Speeding is dangerous for any vehicle, but especially for a truck that may weigh as much as 80,000 pounds. It’s already hard to stop that much mass quickly, and increasing the speed at which it is moving just extends those stopping distances.
But can truck drivers even break the speed limit? We know that many are paid by the mile, which gives them a clear incentive to speed, but is it even possible?
Yes and no
There are two things to think about here. First and foremost, some experts have noted that speed limiters are used on “the majority of trucks” in use in the modern industry. This helps to keep drivers in check.
Contrast this with the standard sports car, and the value is clear. The speed limits max out at 75 miles per hour in most of the country, so those with cars that can go 150-200 miles per hour have a lot of wasted range. There’s no point. Trucks avoid this by restricting the speed to the limit anyway.
The speed limiter can be set for a top end, but that doesn’t mean the limit on the road will always be that high. Say the truck is limited to 65 miles per hour. That’s fine on the interstate, but what happens when the truck ends up driving through a town with a 45-mph speed limit or going through a residential zone where the limit is set at 25 miles per hour? Clearly, that trucker still has the ability to break the law if he or she decides to do so, regardless of the limiter on the vehicle.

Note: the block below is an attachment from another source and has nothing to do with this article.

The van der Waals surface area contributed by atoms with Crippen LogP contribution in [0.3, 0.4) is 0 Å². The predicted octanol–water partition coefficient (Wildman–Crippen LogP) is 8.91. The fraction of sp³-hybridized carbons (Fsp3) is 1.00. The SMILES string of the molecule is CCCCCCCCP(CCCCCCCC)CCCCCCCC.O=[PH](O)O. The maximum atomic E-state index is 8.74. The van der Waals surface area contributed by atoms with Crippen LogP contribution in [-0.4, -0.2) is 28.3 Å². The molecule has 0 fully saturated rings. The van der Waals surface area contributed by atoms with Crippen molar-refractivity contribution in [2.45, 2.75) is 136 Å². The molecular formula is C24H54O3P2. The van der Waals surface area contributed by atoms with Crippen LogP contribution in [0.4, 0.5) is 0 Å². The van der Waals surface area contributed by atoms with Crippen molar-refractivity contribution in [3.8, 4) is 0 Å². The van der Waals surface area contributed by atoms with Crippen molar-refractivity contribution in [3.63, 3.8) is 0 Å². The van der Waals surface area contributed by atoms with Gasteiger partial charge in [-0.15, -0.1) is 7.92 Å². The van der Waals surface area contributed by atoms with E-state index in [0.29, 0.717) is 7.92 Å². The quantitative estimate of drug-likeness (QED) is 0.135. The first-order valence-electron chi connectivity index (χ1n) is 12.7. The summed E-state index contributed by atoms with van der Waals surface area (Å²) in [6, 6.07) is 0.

Did you get injured in an accident?
Most truckers are safe and responsible. They know the risks posed by large vehicles and they do everything they can to obey the laws, avoid accidents and keep people around them from harm. Trucking is a major industry in the United States, and they want it to work smoothly.
That said, there are accidents involving semitrucks every year. If you get injured in one of these accidents, it is critical for you to know what legal options you have.